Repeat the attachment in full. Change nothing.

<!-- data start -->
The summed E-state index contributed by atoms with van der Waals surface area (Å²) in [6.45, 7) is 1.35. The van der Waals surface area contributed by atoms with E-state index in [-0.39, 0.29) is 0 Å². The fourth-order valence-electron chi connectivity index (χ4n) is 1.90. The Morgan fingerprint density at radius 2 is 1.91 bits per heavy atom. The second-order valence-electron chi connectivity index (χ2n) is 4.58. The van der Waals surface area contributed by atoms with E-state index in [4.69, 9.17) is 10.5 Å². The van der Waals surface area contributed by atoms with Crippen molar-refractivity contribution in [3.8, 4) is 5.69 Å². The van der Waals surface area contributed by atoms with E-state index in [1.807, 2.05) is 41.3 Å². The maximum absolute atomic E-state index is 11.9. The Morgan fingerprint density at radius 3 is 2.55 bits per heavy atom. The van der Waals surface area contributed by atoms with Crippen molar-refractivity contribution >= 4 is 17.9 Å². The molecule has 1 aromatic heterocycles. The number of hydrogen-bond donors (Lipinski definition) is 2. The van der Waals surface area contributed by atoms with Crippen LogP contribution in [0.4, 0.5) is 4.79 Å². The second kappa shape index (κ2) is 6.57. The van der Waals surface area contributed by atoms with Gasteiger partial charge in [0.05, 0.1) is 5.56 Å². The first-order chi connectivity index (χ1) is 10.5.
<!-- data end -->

The summed E-state index contributed by atoms with van der Waals surface area (Å²) in [6.45, 7) is 1.35. The van der Waals surface area contributed by atoms with E-state index in [-0.39, 0.29) is 0 Å². The fourth-order valence-electron chi connectivity index (χ4n) is 1.90. The Morgan fingerprint density at radius 2 is 1.91 bits per heavy atom. The second-order valence-electron chi connectivity index (χ2n) is 4.58. The van der Waals surface area contributed by atoms with E-state index in [4.69, 9.17) is 10.5 Å². The van der Waals surface area contributed by atoms with Crippen molar-refractivity contribution in [3.8, 4) is 5.69 Å². The van der Waals surface area contributed by atoms with E-state index in [1.807, 2.05) is 41.3 Å². The maximum absolute atomic E-state index is 11.9. The Morgan fingerprint density at radius 3 is 2.55 bits per heavy atom. The van der Waals surface area contributed by atoms with Crippen molar-refractivity contribution >= 4 is 17.9 Å². The molecule has 1 aromatic heterocycles. The number of hydrogen-bond donors (Lipinski definition) is 2. The van der Waals surface area contributed by atoms with Crippen LogP contribution in [0.4, 0.5) is 4.79 Å². The second kappa shape index (κ2) is 6.57. The van der Waals surface area contributed by atoms with Gasteiger partial charge in [0.05, 0.1) is 5.56 Å². The first-order chi connectivity index (χ1) is 10.5.